Hong Kong's new leader, Leung Chun-ying, has had a turbulent start to his five-year term, with more than 100,000 people joining an anti-government rally just hours after he took office. The mass demonstration is one of several major problems facing Leung as he tries to build his administration.
Hong Kong's annual July 1 protest march from the city's Victoria Park to the government headquarters was the biggest of its kind in the semi-autonomous Chinese region since 2004.
Local academics said Sunday's rally had a turnout of about 100,000 to 120,000 people. Many protesters called for the resignation of Leung Chun-ying, who had just been sworn in as Hong Kong's chief executive earlier in the day.
The 57-year-old wealthy businessman and former government official was selected for the city's top job in March by a 1,200-member committee mostly loyal to the Chinese government.
Protesters: Leung Doesn't Represent Us
Hong Kong pro-democracy groups stage a large scale protest parade on June 30, 2012 while Chinese president Hu Jintao was in Hong Kong for a 3 day visit. (All images by Iris Tong for VOA)
Protesters try to push down the heavy blocks. Police have pepper spray ready.
Parade pass through narrow streets.
Police are also up on the blocks to take shots of the protest scene.
Protest slogan satirizes President Hu Jintao.
Protesters confront police.
Police ready to use more powerful pepper sprayers.
Police expand their block area.
A senior protester faces off with police.
Police show their warning.
Some protesters climb up on large blocks.
Police guarding the protest area.
Journalists wear “press freedom” t-shirts while on the job.
Pro-democracy groups estimate more than 400 thousand people took part in Hong Kong’s July 1st protest parades, the 3rd highest since 2003 and 2004.
Hong Kong netizens use a large poster to satirize the new Hong Kong chief.
Emily Lau is a deputy leader of Hong Kong's Democratic Party and a member of the Legislative Council, or Legco. Speaking to VOA by phone a day after joining the march, she said protesters were upset because they fear Leung will not represent their interests.
"They don't like him, they think that he is just going to be a puppet of Beijing, and so "one country, two systems" - this policy promised to Hong Kong by the elder [Chinese] statesman Deng Xiaoping - is more or less in tatters," Lau said. "And people are afraid that with more and more interference by the central government, Hong Kong will lose its high degree of autonomy and the freedoms, the rule of law, civil liberties."
Luxury Home Scandal Triggers Anger
Marchers also were angered by Leung's acknowledgment last month that illegal modifications were made to his luxury home. He apologized publicly for the illicit structure and removed it, but the pro-democracy lawmaker said doubts remain about his honesty.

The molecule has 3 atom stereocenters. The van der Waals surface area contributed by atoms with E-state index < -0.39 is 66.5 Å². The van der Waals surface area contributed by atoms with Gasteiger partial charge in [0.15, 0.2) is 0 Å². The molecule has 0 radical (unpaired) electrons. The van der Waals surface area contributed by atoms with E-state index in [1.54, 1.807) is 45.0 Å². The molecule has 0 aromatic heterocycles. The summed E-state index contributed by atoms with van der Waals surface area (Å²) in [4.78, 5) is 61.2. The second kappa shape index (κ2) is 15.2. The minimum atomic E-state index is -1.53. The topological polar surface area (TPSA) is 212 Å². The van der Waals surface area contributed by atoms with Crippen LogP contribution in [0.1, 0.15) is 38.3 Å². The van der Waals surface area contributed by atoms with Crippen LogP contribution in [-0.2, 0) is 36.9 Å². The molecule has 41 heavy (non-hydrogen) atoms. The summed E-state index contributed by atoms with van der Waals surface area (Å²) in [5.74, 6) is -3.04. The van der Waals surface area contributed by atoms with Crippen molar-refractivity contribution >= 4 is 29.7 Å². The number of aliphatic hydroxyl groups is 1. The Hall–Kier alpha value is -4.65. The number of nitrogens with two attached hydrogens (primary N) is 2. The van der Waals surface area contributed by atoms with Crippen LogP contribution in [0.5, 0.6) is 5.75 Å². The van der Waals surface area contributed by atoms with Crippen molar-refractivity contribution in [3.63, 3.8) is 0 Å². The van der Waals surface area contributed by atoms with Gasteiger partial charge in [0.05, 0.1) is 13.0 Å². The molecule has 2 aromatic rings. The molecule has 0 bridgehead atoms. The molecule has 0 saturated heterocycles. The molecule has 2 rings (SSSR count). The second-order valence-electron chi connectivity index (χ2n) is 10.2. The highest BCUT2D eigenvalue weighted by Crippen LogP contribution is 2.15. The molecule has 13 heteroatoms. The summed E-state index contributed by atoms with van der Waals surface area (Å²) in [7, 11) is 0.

"He had originally said that he did not build it but now it turned out that maybe he did, so people are calling him a liar," Lau said. "And that is very, very bad. So I don't know how he is going to be able to put that behind him. I can't see a better way than to have an investigation by someone who is truly independent and respected and then to come out with a report. Otherwise, people are going to ask him questions every day and he would be giving little bits here and little bits there, so I just don't see how the government can function."
Observers said Sunday's big march also was a protest against the suspicious death of veteran pro-democracy activist Li Wangyang in central China last month, an incident that Beijing called an accident.
Concerns About Mainland Influence
Michael DeGolyer is a professor of government at Hong Kong Baptist University. He told VOA that many protesters believe Chinese authorities killed the activist and lied about it. They worry about the implications for Hong Kong.
"There's quite a concern about corruption and about lying and about Hong Kong becoming like the mainland," DeGolyer said. "And there is a lot of fear that CY Leung will govern more like the mainland than along the lines of traditional Hong Kong values."
DeGolyer said other factors driving people to protest included Hong Kong's huge gap between the rich and poor, and middle class anger about salaries remaining stagnant for years despite rising inflation.
Leung Pledges to Listen 'Seriously'
In comments to reporters Monday, Leung promised to listen "seriously and humbly" to the people's demands and try to fulfill them.
But protesters heckled the new leader as he tried to meet with residents at a public forum later in the day, triggering a chaotic scene that forced police to escort him away.
In another challenge to Leung, pro-democracy parties who led the July 1 march are seeking to win more Legco seats in a September 9 election, to enable them to veto government policies. Pro-establishment lawmakers who dominate the outgoing assembly also have been plagued by infighting between supporters of Leung and backers of his main rival in March's chief executive contest.
Two Months to Act Before Election
DeGolyer said Leung can overcome the challenges by acting quickly.
"If he acts between now and the election in September in ways that shore up his voiced support for the Basic Law and some of the values of Hong Kong; if he makes sure that he is clean and his officials are clean in terms of various rule-keeping, as officials are expected to anywhere, then he should be able to recover from this."
Legco will be expanded from 60 to 70 seats in the upcoming election, with half of the seats being directly elected and most of the others being selected by special interest groups that tend to side with the establishment.